Fédération Internationale du Sport Automobile

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Fédération Internationale du Sport Automobile (FISA) was the international sport governing body for motorsport, responsible for regulating the disciplines of Formula One, rallying and sportscar racing amongst other forms of automobile sport. The organisation's origins dated from 1922, when the Fédération Internationale de l'Automobile (FIA) – founded in 1904 to address numerous issues in the early days of the automobile, including racing – delegated the organisation of automobile racing to the Commission Sportive Internationale (CSI),[1] which lasted until 1978 when Jean-Marie Balestre took over and it was renamed FISA. A restructuring of the FIA in 1993 led to the disappearance of the FISA, putting motor racing back under the direct management of the FIA.[2]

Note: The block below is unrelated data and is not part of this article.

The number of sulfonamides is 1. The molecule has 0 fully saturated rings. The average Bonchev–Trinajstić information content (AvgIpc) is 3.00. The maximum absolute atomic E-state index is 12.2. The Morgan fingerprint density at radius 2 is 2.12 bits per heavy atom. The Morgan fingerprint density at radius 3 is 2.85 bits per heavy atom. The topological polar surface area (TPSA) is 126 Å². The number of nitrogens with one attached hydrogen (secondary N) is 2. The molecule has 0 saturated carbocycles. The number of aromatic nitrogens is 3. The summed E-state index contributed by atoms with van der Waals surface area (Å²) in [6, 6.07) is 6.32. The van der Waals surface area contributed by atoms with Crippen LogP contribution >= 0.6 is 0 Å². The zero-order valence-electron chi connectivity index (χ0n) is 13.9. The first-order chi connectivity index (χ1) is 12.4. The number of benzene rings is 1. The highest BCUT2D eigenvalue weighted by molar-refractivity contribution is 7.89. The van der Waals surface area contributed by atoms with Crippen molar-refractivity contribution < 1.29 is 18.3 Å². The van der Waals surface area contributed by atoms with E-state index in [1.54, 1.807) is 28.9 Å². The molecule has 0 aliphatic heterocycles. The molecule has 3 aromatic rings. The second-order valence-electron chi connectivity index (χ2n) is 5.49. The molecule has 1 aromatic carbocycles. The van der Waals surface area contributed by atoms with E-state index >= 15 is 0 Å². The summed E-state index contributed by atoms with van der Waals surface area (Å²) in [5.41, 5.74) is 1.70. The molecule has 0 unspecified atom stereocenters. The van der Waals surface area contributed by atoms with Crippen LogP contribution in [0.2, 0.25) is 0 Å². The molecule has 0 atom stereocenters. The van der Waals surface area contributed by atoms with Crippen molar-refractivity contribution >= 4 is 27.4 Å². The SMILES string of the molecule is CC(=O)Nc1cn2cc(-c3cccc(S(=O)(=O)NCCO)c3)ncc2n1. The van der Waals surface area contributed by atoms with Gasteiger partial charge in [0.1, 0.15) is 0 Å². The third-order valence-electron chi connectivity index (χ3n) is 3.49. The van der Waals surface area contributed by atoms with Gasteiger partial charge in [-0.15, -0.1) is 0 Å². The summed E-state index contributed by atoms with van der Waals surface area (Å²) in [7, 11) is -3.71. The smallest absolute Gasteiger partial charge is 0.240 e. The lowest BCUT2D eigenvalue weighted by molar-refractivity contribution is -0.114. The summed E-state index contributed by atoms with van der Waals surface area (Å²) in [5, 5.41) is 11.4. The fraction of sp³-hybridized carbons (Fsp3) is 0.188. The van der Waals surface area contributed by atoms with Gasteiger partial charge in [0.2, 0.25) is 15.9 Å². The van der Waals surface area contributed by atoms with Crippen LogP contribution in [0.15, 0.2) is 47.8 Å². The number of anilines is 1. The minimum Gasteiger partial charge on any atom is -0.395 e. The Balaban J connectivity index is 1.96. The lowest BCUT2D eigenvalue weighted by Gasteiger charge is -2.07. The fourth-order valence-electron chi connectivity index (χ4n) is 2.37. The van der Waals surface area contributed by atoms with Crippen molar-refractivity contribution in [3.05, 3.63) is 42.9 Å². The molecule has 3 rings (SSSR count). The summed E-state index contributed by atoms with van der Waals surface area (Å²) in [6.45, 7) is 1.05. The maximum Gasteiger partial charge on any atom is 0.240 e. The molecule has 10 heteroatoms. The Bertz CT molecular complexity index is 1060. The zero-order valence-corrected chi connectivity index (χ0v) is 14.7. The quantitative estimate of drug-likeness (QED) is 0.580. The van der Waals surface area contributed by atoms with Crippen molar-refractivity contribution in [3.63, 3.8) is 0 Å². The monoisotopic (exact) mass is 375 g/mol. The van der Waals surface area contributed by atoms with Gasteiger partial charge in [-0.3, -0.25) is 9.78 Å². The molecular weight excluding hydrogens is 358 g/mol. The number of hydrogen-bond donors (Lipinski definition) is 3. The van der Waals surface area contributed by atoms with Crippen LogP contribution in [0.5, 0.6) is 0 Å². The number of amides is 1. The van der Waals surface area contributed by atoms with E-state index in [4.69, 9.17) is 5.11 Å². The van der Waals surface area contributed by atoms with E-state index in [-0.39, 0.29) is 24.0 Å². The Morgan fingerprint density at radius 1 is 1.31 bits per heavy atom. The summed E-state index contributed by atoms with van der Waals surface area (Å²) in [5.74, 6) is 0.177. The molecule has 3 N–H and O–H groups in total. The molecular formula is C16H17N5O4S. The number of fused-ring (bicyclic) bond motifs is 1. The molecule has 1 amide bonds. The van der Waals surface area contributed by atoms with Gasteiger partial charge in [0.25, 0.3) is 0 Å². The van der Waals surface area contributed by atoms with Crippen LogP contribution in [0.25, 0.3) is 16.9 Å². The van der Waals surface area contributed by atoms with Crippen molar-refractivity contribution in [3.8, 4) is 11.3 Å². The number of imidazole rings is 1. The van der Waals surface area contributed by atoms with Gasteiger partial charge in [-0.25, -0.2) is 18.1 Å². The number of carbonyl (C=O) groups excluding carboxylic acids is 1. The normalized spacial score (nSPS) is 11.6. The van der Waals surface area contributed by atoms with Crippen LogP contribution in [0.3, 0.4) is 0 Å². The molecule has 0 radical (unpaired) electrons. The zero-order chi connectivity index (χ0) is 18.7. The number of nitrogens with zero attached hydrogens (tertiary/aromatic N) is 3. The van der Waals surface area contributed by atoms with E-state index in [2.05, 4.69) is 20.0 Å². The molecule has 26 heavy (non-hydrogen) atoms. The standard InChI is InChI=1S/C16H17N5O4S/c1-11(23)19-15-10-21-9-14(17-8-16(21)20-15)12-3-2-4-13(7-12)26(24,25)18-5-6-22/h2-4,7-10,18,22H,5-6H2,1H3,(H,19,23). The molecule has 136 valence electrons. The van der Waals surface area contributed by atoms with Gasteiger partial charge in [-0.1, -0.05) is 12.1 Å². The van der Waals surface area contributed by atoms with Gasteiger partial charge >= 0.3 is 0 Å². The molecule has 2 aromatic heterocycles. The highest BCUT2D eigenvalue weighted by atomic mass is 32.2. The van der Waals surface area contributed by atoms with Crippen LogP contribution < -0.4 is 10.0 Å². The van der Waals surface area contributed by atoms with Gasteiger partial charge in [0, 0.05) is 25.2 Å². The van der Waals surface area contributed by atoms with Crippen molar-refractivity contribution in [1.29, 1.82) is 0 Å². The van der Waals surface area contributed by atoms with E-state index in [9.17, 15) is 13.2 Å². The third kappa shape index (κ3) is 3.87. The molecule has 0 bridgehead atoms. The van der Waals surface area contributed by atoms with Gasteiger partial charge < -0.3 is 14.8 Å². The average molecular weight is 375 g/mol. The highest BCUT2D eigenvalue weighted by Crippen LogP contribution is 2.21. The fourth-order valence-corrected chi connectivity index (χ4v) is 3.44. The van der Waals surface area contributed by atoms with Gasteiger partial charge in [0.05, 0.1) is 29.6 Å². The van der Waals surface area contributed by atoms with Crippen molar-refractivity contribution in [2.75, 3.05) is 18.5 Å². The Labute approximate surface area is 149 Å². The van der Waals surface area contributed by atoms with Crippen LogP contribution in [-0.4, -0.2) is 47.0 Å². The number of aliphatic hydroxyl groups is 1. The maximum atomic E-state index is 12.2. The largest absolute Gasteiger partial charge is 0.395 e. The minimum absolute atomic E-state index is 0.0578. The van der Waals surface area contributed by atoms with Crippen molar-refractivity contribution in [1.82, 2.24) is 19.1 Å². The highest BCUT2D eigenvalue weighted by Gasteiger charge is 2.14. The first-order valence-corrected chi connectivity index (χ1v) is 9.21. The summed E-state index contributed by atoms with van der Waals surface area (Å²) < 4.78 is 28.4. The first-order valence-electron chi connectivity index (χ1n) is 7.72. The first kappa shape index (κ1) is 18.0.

President Years as President Nationality
Commission Sportive Internationale
Rene de Knyff 1922–1946  France
Augustin Perouse 1946–1961  France
Maurice Baumgartner 1961–1970   Switzerland
Paul Alfons von Metternich-Winneburg 1970–1976  Germany
Pierre Ugeux 1976–1978  Belgium
Fédération Internationale du Sport Automobile
Jean-Marie Balestre 1978–1991  France
Max Mosley 1991–1993  United Kingdom

See also[edit]


  1. ^ "Federation Internationale de l'Automobile (FIA)". Motorsport Magazine. April 1976.
  2. ^ "Why has FISA been abolished?". grandprix.com. 1 September 1993. Archived from the original on 28 January 2018. Retrieved 28 December 2017.